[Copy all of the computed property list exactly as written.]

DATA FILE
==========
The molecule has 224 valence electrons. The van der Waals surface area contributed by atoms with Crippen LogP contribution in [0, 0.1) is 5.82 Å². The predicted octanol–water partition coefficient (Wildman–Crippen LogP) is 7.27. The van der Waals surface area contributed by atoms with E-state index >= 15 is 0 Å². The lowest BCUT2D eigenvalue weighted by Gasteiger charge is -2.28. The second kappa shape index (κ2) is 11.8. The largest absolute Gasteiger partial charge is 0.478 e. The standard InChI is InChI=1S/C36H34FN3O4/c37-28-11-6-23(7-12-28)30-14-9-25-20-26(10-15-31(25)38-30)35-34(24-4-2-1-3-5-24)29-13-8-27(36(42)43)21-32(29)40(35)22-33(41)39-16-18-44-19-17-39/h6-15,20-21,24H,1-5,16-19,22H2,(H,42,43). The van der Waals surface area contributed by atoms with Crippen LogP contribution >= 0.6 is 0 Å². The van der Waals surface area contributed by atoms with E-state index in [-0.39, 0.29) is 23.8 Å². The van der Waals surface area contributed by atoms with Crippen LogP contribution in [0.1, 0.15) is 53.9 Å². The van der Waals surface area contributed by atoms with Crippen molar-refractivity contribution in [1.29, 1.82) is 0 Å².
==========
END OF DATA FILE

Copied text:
The molecule has 224 valence electrons. The van der Waals surface area contributed by atoms with Crippen LogP contribution in [0, 0.1) is 5.82 Å². The predicted octanol–water partition coefficient (Wildman–Crippen LogP) is 7.27. The van der Waals surface area contributed by atoms with E-state index >= 15 is 0 Å². The lowest BCUT2D eigenvalue weighted by Gasteiger charge is -2.28. The second kappa shape index (κ2) is 11.8. The largest absolute Gasteiger partial charge is 0.478 e. The standard InChI is InChI=1S/C36H34FN3O4/c37-28-11-6-23(7-12-28)30-14-9-25-20-26(10-15-31(25)38-30)35-34(24-4-2-1-3-5-24)29-13-8-27(36(42)43)21-32(29)40(35)22-33(41)39-16-18-44-19-17-39/h6-15,20-21,24H,1-5,16-19,22H2,(H,42,43). The van der Waals surface area contributed by atoms with Crippen LogP contribution >= 0.6 is 0 Å². The van der Waals surface area contributed by atoms with E-state index in [-0.39, 0.29) is 23.8 Å². The van der Waals surface area contributed by atoms with Crippen LogP contribution in [0.1, 0.15) is 53.9 Å². The van der Waals surface area contributed by atoms with Crippen molar-refractivity contribution in [1.29, 1.82) is 0 Å².